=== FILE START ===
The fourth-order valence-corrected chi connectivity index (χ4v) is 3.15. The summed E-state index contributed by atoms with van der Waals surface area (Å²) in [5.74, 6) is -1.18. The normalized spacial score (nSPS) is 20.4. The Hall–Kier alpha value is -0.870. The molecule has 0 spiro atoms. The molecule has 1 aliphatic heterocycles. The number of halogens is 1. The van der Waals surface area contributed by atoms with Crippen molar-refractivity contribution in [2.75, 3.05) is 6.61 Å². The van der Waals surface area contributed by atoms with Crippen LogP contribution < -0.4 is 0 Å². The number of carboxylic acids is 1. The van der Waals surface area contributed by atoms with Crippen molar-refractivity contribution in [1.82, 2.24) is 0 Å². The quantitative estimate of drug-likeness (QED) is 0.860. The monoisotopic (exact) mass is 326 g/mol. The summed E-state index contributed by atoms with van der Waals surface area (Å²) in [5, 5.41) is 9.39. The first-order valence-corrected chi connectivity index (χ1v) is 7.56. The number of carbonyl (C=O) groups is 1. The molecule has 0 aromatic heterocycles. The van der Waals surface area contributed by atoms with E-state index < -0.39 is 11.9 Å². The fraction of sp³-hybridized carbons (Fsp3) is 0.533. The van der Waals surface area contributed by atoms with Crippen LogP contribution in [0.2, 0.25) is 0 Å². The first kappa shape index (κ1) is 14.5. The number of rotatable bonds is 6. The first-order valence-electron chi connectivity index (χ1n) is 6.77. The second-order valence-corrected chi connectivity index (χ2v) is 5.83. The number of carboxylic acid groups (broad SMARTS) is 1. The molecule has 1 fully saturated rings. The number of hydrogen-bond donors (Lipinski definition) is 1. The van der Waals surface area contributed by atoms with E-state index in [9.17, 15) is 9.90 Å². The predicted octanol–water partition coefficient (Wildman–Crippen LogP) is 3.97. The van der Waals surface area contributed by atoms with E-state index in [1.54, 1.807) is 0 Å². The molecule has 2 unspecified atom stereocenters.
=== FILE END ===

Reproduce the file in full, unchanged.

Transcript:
The fourth-order valence-corrected chi connectivity index (χ4v) is 3.15. The summed E-state index contributed by atoms with van der Waals surface area (Å²) in [5.74, 6) is -1.18. The normalized spacial score (nSPS) is 20.4. The Hall–Kier alpha value is -0.870. The molecule has 0 spiro atoms. The molecule has 1 aliphatic heterocycles. The number of halogens is 1. The van der Waals surface area contributed by atoms with Crippen molar-refractivity contribution in [2.75, 3.05) is 6.61 Å². The van der Waals surface area contributed by atoms with Crippen LogP contribution < -0.4 is 0 Å². The number of carboxylic acids is 1. The van der Waals surface area contributed by atoms with Crippen molar-refractivity contribution in [1.82, 2.24) is 0 Å². The quantitative estimate of drug-likeness (QED) is 0.860. The monoisotopic (exact) mass is 326 g/mol. The summed E-state index contributed by atoms with van der Waals surface area (Å²) in [5, 5.41) is 9.39. The first-order valence-corrected chi connectivity index (χ1v) is 7.56. The number of carbonyl (C=O) groups is 1. The molecule has 0 aromatic heterocycles. The van der Waals surface area contributed by atoms with E-state index < -0.39 is 11.9 Å². The fraction of sp³-hybridized carbons (Fsp3) is 0.533. The van der Waals surface area contributed by atoms with Crippen LogP contribution in [0.2, 0.25) is 0 Å². The first kappa shape index (κ1) is 14.5. The number of rotatable bonds is 6. The first-order valence-electron chi connectivity index (χ1n) is 6.77. The second-order valence-corrected chi connectivity index (χ2v) is 5.83. The number of carboxylic acid groups (broad SMARTS) is 1. The molecule has 1 fully saturated rings. The number of hydrogen-bond donors (Lipinski definition) is 1. The van der Waals surface area contributed by atoms with E-state index in [9.17, 15) is 9.90 Å². The predicted octanol–water partition coefficient (Wildman–Crippen LogP) is 3.97. The van der Waals surface area contributed by atoms with E-state index in [1.54, 1.807) is 0 Å². The molecule has 2 unspecified atom stereocenters.